In several papers, Mark Wrathall argued that French phenomenologist, Maurice Merleau-Ponty, identifies a sui generis type of grounding, one not reducible to reason or natural causality. Following the Phenomenological tradition, Merleau-Ponty called this form of grounding “motivation,” and described it as the way in which one phenomenon spontaneously gives rise to another through its sense. While Wrathall’s suggestion has been taken up in the practical domain, its epistemic import has still not been fully explored. I would like to take up the epistemic dimension of Wrathall’s thought in this paper. Following Wrathall, I explain how motivation can help us understand the manner in which perceptions ground singular, experiential judgments. But I extend this work in two ways. First, I suggest some additional considerations that support Wrathall’s view. Second, I argue that motivation can also help account for the way perceptions ground general judgments. My aim here will not be so much to rule out other answers to these longstanding epistemological questions, as to show that motivation carves out an attractive epistemological space.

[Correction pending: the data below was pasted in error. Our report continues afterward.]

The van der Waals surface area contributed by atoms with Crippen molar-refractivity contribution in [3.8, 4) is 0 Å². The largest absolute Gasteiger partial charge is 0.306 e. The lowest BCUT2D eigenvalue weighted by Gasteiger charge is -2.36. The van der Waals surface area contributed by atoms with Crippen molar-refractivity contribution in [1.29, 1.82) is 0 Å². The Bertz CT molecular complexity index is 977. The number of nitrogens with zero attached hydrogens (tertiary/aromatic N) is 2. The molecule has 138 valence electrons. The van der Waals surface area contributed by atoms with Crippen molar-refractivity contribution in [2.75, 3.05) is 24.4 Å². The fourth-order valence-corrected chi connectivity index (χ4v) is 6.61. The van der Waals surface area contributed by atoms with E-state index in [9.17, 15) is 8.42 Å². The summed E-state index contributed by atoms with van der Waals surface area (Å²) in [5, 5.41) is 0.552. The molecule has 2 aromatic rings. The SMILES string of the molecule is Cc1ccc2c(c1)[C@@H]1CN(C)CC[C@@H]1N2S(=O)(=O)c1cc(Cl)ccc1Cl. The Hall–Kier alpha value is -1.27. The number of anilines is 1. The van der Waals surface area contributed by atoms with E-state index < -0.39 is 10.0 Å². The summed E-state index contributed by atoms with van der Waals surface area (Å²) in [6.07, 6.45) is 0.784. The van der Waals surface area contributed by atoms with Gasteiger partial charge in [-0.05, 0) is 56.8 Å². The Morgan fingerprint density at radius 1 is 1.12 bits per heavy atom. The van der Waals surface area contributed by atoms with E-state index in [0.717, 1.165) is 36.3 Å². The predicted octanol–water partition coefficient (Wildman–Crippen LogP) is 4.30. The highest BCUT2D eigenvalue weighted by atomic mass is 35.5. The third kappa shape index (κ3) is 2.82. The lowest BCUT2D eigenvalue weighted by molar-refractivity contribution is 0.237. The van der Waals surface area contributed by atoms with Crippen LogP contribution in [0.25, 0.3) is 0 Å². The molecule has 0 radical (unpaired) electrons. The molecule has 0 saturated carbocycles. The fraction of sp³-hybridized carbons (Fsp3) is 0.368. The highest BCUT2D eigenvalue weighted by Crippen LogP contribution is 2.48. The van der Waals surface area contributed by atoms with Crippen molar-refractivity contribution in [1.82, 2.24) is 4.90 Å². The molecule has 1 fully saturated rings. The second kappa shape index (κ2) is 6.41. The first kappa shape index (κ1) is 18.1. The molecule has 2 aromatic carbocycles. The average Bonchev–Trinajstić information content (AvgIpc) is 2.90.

Phenomenology and the Cognitive Sciences